What Birds Eat Safflower Seeds?

Safflowers, also known as false saffron or saffron thisle, is an annual flower similar to common thistle. Native to India and Iran, this flower also grows well in North America. Many birdwatching enthusiasts cultivate safflower for its seeds, which are an excellent food source for many American songbirds. Safflower seeds are also available for purchase at quality birding supply stores. These seeds are well adapted for any bird feeder recommended for sunflower seeds. Safflower feeding attracts many songbirds, but larger, aggressive birds and squirrels generally avoid the seeds.


Chickadees are commonly found dining on safflower seeds in backyards throughout Eastern America.

The Northern Cardinal is perhaps one of the most recognizable birds in the Eastern United States. This large songbird is often identified by the bright red coat of the adult male; females feature brown coats but have red accents. The cardinal typically does not migrate, according to the Cornell Lab of Orinthology's All About Birds website. The cardinal's ack of migration makes it especially important for homeowners to provide adequate food throughout the winter. Cardinals enjoy safflower seeds and will be attracted to a safflower seed feeder. Use a platform-style feeder for cardinals, suggests the Wildlife Porch website.


The black-capped chickadee is another easily recognized songbird known for its black head, black throat, white face and grayish-brown body. Many people enjoy seeing chickadees flitting throughout the yard because of their inquisitive natures, according to the All About Birds website. Chickadees, like cardinals, commonly dine from feeders filled with safflower seeds. Any songbird feeder is appropriate for attracting black-capped chickadees.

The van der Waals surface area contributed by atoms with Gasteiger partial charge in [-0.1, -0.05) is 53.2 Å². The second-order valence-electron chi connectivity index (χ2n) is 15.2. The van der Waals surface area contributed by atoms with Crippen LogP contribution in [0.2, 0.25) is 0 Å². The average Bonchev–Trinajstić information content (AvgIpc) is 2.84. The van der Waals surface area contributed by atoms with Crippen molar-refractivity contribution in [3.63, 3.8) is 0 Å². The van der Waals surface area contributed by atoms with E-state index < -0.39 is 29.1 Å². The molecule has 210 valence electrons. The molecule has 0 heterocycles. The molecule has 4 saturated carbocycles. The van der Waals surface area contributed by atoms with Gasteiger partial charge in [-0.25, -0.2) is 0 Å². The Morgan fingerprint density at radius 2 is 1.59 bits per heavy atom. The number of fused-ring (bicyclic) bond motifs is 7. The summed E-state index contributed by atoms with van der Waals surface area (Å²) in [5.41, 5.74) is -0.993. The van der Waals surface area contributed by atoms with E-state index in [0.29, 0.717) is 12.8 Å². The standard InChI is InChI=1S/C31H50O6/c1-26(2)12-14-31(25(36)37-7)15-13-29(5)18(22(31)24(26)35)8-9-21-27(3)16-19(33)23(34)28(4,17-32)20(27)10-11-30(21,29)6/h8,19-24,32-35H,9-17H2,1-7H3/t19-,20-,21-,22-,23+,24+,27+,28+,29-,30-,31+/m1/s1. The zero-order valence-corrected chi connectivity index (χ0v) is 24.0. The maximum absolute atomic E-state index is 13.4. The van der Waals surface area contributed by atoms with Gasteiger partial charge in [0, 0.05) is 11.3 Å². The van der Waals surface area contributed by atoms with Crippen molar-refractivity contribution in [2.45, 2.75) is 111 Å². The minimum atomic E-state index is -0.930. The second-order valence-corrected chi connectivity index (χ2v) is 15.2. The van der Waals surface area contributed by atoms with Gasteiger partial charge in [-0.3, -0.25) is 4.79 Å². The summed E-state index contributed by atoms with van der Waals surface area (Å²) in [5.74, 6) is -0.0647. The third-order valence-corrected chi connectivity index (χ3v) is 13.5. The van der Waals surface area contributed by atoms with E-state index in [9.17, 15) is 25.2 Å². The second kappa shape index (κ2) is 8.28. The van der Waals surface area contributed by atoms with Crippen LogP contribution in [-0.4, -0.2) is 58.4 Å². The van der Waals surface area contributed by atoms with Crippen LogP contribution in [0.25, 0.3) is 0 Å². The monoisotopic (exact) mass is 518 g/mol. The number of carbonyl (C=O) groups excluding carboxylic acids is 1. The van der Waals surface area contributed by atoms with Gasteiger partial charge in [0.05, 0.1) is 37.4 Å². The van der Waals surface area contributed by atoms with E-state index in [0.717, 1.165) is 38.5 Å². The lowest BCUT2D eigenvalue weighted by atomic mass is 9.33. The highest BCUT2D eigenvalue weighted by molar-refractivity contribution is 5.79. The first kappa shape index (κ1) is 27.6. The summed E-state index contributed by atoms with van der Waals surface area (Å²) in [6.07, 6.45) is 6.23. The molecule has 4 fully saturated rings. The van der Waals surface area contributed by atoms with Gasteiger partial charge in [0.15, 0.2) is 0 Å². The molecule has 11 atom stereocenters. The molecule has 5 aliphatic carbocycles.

The tufted titmouse lives primarily in deciduous tree forests throughout the United States. This small gray bird prepares for the cold weather by storing up food throughout the autumn, according to the All About Birds website. Titmice like safflower seeds and will take seeds one at a time from the feeder and place them in their hiding spots. Most often, titmice shell seeds prior to placing them in winter storage.

Downy Woodpeckers

Downy woodpeckers make homes in virtually every state in America. These acrobatic birds often delight bird watchers with their ability to climb, twist and gather seeds in a seemingly impossible manner. Downy woodpeckers are identifiable by their black-and-white-checked pattern and red cap. These birds are smaller versions of the classic woodpecker with a chisel-like bill. The downy woodpecker is a common backyard bird, especially in areas with woody shrubs and trees. Like the tufted titmouse, downy woodpeckers will eat safflower seeds from virtually any type of bird feeder.